Around 1,500 years ago, at a time when China was divided, a woman named Farong was laid to rest wearing fantastic jewelry, which included a necklace of 5,000 beads and "exquisite" earrings, archaeologists report.
Her tomb was discovered in 2011 in Datong City, China, by a team of archaeologists with the Datong Municipal Institute of Archaeology who were surveying the area before a construction project. The researchers excavated the tomb, conserved the artifacts and reconstructed the necklace.
Farong's tomb was dug into the ground, and her skeleton (which is now in poor condition) was found lying in a coffin archaeologists said. [See Photos of Farong's Burial and Exquisite Jewelry]
"The skull rests on a pillow of lime, and inside the pillow are two bricks with rope patterns," the archaeologists wrote recently in the journal Chinese Cultural Relics. Her age at death is unknown.
Her epitaph, found by the tomb entrance, reads simply, "Han Farong, the wife of Magistrate Cui Zhen" (as translated in the journal article). In China, the surname is traditionally written first and the given name second.
While no other burials were found in Farong's tomb, the archaeologists did discover two other tombs nearby that are in the process of being studied.
Based on the design of Farong's tomb, and the artifacts found inside it, the archaeologists determined she lived around 1,500 years ago, a few decades before the collapse of the Northern Wei dynasty (386-534), which controlled part of northern China. According to historical records, Datong City, where the woman was buried, was the dynasty's capital until 494.
The two earrings the archaeologists found are difficult to describe in words. Made of gold, the earrings contain images of dragons and a human face.
"The human figure has curly hair, deep-set eyes and a high nose; wears a pendant with a sequin-bead pattern on its neck; and has inverted lotus flowers carved under its shoulders," wrote archaeologists in the journal article. The earrings are also decorated with gold, teardrop-shaped designs inlaid with gemstones, as well as gold chains and amethysts that would have hung down the sides of Farong's face.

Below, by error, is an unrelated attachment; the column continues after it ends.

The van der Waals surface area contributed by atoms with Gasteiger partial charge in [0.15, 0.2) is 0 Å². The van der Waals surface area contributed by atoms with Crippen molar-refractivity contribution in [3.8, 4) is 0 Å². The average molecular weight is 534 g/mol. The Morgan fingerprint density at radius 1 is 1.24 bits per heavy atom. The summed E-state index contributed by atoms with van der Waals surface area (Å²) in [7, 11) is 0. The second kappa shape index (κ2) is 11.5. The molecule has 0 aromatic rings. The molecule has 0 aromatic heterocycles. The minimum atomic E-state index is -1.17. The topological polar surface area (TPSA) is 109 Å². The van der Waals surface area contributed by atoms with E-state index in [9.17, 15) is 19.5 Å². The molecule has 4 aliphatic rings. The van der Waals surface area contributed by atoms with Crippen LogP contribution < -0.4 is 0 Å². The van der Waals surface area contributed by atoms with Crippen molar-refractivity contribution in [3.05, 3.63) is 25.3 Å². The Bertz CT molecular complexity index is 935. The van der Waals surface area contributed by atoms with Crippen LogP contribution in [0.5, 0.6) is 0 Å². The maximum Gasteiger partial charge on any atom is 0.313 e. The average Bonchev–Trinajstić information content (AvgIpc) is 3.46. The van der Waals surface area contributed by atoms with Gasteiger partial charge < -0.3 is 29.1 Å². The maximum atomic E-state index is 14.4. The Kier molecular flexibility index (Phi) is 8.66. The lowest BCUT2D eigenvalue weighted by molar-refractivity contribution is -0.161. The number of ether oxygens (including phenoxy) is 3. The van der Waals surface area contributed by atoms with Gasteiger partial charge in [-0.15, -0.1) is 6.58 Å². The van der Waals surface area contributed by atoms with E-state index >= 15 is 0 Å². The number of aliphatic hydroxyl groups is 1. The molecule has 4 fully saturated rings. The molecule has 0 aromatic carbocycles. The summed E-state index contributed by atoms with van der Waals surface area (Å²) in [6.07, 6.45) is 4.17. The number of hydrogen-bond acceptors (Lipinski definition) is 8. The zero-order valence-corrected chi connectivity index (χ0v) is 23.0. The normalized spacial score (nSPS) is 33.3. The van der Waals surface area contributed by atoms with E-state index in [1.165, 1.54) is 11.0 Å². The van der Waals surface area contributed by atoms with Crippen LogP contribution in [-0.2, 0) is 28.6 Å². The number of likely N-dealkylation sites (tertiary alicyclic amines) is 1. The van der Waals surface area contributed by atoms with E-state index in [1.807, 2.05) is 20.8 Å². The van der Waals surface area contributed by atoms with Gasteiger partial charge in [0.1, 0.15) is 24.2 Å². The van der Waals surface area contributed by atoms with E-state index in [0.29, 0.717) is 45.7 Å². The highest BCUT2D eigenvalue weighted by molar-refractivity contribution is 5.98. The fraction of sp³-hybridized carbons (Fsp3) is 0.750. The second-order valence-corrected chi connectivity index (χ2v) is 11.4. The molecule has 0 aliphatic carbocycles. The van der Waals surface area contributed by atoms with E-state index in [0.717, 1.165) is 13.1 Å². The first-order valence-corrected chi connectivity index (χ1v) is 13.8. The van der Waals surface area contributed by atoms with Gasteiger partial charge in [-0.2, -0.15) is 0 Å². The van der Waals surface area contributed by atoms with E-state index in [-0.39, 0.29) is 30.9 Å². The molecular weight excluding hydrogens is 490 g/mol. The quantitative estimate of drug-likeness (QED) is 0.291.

"In recent years, many gold earrings have been unearthed from Northern Wei dynasty tombs, but the earrings unearthed from this tomb are surely some of the most exquisite," the archaeologists wrote.
Earrings with similar designs were found in 1978 in northern Afghanistan, a sign that the Northern Wei dynasty had strong cultural ties with people in central Asia, the archaeologists said.
Lots of beads
Farong was laid to rest wearing a necklace made of about 5,000 beads. The thread that held the necklace together had decomposed; however, "since the distribution [of the beads] was very concentrated, it was possible to reconstruct it based upon the position of the pieces at the time of excavation," the archaeologists wrote.
The necklace "consists of 10 large and small gold beads, nine flat gold pieces, two crystals, 42 pearls, and more than 4,800 small glass beads," the archaeologists wrote. "The small beads are the size of millet grains, some black and some green, and all are oblate, each with a perforation in the middle."
An article reporting the discovery of Farong's tomb was published in 2015, in Chinese, in the journal Wenwu. This article was translated into English in the journal Chinese Cultural Relics.
Original article on Live Science.
Live Science newsletter
Stay up to date on the latest science news by signing up for our Essentials newsletter.
Owen Jarus is a regular contributor to Live Science who writes about archaeology and humans' past. He has also written for The Independent (UK), The Canadian Press (CP) and The Associated Press (AP), among others. Owen has a bachelor of arts degree from the University of Toronto and a journalism degree from Ryerson University.